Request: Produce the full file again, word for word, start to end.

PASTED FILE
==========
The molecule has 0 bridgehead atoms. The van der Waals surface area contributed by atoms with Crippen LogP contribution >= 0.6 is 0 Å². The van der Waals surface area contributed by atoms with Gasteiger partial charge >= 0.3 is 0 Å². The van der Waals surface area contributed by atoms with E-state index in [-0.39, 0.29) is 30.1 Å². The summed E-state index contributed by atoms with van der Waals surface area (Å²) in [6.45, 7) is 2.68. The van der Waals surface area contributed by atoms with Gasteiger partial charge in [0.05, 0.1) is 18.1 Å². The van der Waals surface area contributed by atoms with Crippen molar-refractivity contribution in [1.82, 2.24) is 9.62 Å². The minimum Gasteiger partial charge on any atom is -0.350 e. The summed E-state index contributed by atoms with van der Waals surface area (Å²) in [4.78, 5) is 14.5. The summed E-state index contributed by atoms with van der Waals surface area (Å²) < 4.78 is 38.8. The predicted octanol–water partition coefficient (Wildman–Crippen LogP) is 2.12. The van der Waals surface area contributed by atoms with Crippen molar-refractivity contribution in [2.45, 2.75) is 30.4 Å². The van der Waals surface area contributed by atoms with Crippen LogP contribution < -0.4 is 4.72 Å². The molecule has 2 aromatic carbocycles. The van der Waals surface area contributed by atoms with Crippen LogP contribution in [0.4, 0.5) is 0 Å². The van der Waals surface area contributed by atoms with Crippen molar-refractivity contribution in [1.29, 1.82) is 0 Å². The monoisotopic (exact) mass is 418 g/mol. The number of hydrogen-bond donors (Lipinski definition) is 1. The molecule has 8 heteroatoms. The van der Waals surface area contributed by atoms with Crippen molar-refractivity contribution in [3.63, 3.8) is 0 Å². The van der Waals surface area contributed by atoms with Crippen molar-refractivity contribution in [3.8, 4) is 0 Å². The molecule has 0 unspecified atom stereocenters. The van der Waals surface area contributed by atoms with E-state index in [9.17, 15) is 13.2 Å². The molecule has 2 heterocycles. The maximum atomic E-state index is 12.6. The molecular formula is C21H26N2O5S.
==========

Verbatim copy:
The molecule has 0 bridgehead atoms. The van der Waals surface area contributed by atoms with Crippen LogP contribution >= 0.6 is 0 Å². The van der Waals surface area contributed by atoms with Gasteiger partial charge >= 0.3 is 0 Å². The van der Waals surface area contributed by atoms with E-state index in [-0.39, 0.29) is 30.1 Å². The summed E-state index contributed by atoms with van der Waals surface area (Å²) in [6.45, 7) is 2.68. The van der Waals surface area contributed by atoms with Gasteiger partial charge in [0.05, 0.1) is 18.1 Å². The van der Waals surface area contributed by atoms with Crippen molar-refractivity contribution in [1.82, 2.24) is 9.62 Å². The minimum Gasteiger partial charge on any atom is -0.350 e. The summed E-state index contributed by atoms with van der Waals surface area (Å²) in [4.78, 5) is 14.5. The summed E-state index contributed by atoms with van der Waals surface area (Å²) < 4.78 is 38.8. The predicted octanol–water partition coefficient (Wildman–Crippen LogP) is 2.12. The van der Waals surface area contributed by atoms with Crippen molar-refractivity contribution in [2.45, 2.75) is 30.4 Å². The van der Waals surface area contributed by atoms with Crippen LogP contribution < -0.4 is 4.72 Å². The molecule has 2 aromatic carbocycles. The van der Waals surface area contributed by atoms with Crippen LogP contribution in [0.4, 0.5) is 0 Å². The van der Waals surface area contributed by atoms with Crippen molar-refractivity contribution in [1.29, 1.82) is 0 Å². The monoisotopic (exact) mass is 418 g/mol. The number of hydrogen-bond donors (Lipinski definition) is 1. The molecule has 8 heteroatoms. The van der Waals surface area contributed by atoms with Crippen molar-refractivity contribution in [3.63, 3.8) is 0 Å². The van der Waals surface area contributed by atoms with Crippen molar-refractivity contribution in [3.8, 4) is 0 Å². The molecule has 0 unspecified atom stereocenters. The van der Waals surface area contributed by atoms with E-state index in [9.17, 15) is 13.2 Å². The molecule has 2 heterocycles. The maximum atomic E-state index is 12.6. The molecular formula is C21H26N2O5S.